Users want to know who are the very best performers in a category or overall
- Use when your community is highly competitive, and the activities that users engage in are competitive in nature. Examples of competitive communities are player-versus-player contests, stock games, etc.
- Use when you want to enable player-to-player comparisons
- Do not use when the activities that users engage in are not competitive in nature. Examples are writing content, giving feedback, sharing photos, etc.
List a fixed number of competitors ranked by score from highest to lowest.
Allow ranked users in a highly competitive community to know who are the very best performers in a category or overall. Leaderboards can grow too stable and elite and thereby discourage rookie users from participating. Use with caution and only if the primary purpose of the community is competition, as introducing leaderboards can easily lead to gaming and non-constructive community behaviors.
Consider providing multiple views of a leaderboard across time (all-time, weekly, daily) and category (most points, most shares, etc.). All-time views are usually stable and sometimes (too) stagnant, why you should consider making the default view weekly or daily to showcase the “latest movers”1.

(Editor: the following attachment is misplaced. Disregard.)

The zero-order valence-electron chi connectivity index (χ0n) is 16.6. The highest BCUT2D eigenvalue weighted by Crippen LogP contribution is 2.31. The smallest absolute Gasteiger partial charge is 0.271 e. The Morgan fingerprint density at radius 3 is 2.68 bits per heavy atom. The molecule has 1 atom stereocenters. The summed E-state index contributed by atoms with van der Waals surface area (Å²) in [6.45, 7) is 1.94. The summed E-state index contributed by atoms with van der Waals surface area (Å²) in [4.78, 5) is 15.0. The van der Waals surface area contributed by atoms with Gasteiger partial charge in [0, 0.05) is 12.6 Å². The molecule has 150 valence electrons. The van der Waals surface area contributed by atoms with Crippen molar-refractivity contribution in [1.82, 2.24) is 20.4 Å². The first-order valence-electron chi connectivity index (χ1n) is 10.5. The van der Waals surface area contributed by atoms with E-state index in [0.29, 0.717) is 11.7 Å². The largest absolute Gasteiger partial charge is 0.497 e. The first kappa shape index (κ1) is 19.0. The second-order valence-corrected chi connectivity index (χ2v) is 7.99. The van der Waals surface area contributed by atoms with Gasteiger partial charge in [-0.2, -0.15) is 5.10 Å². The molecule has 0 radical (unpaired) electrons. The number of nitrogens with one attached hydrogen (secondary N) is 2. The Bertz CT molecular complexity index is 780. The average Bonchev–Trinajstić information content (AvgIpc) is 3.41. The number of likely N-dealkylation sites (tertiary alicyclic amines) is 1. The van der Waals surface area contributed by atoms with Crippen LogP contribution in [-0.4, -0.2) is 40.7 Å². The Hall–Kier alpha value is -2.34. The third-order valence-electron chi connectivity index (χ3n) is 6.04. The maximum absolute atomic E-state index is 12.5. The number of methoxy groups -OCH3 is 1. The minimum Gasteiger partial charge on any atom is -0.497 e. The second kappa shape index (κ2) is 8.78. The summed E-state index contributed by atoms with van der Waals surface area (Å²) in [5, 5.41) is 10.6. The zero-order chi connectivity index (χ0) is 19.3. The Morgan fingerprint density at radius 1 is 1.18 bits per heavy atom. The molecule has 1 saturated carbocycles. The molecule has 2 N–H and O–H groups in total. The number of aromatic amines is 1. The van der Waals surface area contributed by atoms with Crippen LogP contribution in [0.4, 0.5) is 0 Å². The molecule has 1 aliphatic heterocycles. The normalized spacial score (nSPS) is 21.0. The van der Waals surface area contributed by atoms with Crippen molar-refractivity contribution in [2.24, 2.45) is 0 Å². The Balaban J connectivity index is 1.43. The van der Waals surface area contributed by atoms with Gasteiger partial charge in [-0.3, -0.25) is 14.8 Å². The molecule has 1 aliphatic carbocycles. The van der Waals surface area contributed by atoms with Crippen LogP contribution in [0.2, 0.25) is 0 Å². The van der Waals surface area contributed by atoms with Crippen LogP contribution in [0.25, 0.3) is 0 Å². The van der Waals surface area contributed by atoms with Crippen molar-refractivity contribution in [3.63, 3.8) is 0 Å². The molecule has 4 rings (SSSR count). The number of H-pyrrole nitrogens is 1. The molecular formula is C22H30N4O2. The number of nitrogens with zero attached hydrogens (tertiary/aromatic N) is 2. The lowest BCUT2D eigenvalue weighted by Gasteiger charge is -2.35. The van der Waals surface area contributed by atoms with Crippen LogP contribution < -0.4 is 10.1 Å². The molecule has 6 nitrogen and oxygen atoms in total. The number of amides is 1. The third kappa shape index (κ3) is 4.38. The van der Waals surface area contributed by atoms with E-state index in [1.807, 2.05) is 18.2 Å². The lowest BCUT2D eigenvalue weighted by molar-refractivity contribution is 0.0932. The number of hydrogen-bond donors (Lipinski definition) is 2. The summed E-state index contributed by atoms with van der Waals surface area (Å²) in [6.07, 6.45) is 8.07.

More design tips
- Show where the user is placed. Show the users standing and who are immediately above and below them. This will allow users to always have the possibility of climbing without seeing users they will never catch up with.
- Leaderboards should be contextual. Users should be compared to similar users, who are active and involved at the same level or time.
- Leaderboards among friends. Consider showing users leaderboards containing their friends or other local users. The impulse to compete against people you know is much stronger than to compete against strangers online.
- Leaderboards should be updated continuously. Stale data or rankings that change slowly can discourage users so make to always give users a sense of progress and gratification.